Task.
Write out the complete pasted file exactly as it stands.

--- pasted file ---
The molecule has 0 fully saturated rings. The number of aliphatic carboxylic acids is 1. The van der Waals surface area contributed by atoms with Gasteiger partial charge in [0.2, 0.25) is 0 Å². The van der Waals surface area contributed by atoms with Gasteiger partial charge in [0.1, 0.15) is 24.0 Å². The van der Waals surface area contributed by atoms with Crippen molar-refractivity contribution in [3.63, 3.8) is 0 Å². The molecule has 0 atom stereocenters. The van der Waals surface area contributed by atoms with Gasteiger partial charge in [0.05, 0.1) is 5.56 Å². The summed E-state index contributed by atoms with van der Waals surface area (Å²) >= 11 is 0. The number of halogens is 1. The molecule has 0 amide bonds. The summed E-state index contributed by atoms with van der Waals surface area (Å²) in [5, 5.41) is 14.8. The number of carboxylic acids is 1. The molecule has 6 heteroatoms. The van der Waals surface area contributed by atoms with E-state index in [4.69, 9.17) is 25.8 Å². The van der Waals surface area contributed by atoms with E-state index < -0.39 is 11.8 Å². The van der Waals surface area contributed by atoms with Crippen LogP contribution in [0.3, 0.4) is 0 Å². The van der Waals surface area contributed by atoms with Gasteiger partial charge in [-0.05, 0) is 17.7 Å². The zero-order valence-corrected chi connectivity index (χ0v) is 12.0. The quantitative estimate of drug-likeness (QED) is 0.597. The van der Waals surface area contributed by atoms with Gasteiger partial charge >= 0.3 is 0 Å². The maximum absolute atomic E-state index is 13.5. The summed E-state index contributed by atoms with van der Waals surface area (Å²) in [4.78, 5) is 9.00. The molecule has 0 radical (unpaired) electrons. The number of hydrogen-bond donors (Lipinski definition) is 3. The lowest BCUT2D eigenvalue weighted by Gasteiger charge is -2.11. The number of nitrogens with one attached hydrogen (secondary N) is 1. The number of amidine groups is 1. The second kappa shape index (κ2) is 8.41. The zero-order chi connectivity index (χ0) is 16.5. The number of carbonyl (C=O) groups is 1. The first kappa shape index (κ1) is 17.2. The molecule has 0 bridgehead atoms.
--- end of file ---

The molecule has 0 fully saturated rings. The number of aliphatic carboxylic acids is 1. The van der Waals surface area contributed by atoms with Gasteiger partial charge in [0.2, 0.25) is 0 Å². The van der Waals surface area contributed by atoms with Gasteiger partial charge in [0.1, 0.15) is 24.0 Å². The van der Waals surface area contributed by atoms with Crippen molar-refractivity contribution in [3.63, 3.8) is 0 Å². The molecule has 0 atom stereocenters. The van der Waals surface area contributed by atoms with Gasteiger partial charge in [0.05, 0.1) is 5.56 Å². The summed E-state index contributed by atoms with van der Waals surface area (Å²) >= 11 is 0. The number of halogens is 1. The molecule has 0 amide bonds. The summed E-state index contributed by atoms with van der Waals surface area (Å²) in [5, 5.41) is 14.8. The number of carboxylic acids is 1. The molecule has 6 heteroatoms. The van der Waals surface area contributed by atoms with E-state index in [4.69, 9.17) is 25.8 Å². The van der Waals surface area contributed by atoms with E-state index < -0.39 is 11.8 Å². The van der Waals surface area contributed by atoms with Crippen LogP contribution in [0.3, 0.4) is 0 Å². The van der Waals surface area contributed by atoms with Gasteiger partial charge in [-0.05, 0) is 17.7 Å². The zero-order valence-corrected chi connectivity index (χ0v) is 12.0. The quantitative estimate of drug-likeness (QED) is 0.597. The van der Waals surface area contributed by atoms with Gasteiger partial charge >= 0.3 is 0 Å². The maximum absolute atomic E-state index is 13.5. The summed E-state index contributed by atoms with van der Waals surface area (Å²) in [4.78, 5) is 9.00. The molecule has 0 radical (unpaired) electrons. The number of hydrogen-bond donors (Lipinski definition) is 3. The lowest BCUT2D eigenvalue weighted by Gasteiger charge is -2.11. The number of nitrogens with one attached hydrogen (secondary N) is 1. The number of amidine groups is 1. The second kappa shape index (κ2) is 8.41. The zero-order chi connectivity index (χ0) is 16.5. The number of carbonyl (C=O) groups is 1. The first kappa shape index (κ1) is 17.2. The molecule has 0 bridgehead atoms.